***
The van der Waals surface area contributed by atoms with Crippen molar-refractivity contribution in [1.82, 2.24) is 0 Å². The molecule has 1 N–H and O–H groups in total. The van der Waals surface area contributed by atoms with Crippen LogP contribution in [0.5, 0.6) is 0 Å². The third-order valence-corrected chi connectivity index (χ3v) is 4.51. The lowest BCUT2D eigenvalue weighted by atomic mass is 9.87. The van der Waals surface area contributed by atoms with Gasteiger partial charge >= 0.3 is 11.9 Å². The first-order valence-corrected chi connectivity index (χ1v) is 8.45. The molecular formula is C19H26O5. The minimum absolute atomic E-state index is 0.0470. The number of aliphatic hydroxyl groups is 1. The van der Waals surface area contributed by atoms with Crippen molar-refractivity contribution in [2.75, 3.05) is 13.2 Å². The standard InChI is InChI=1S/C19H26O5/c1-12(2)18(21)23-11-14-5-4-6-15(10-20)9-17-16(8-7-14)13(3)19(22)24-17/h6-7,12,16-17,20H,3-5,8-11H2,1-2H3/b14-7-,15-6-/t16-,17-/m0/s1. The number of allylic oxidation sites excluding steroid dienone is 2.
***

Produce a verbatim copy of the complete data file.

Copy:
The van der Waals surface area contributed by atoms with Crippen molar-refractivity contribution in [1.82, 2.24) is 0 Å². The molecule has 1 N–H and O–H groups in total. The van der Waals surface area contributed by atoms with Crippen LogP contribution in [0.5, 0.6) is 0 Å². The third-order valence-corrected chi connectivity index (χ3v) is 4.51. The lowest BCUT2D eigenvalue weighted by atomic mass is 9.87. The van der Waals surface area contributed by atoms with Gasteiger partial charge >= 0.3 is 11.9 Å². The first-order valence-corrected chi connectivity index (χ1v) is 8.45. The molecular formula is C19H26O5. The minimum absolute atomic E-state index is 0.0470. The number of aliphatic hydroxyl groups is 1. The van der Waals surface area contributed by atoms with Crippen molar-refractivity contribution in [2.75, 3.05) is 13.2 Å². The standard InChI is InChI=1S/C19H26O5/c1-12(2)18(21)23-11-14-5-4-6-15(10-20)9-17-16(8-7-14)13(3)19(22)24-17/h6-7,12,16-17,20H,3-5,8-11H2,1-2H3/b14-7-,15-6-/t16-,17-/m0/s1. The number of allylic oxidation sites excluding steroid dienone is 2.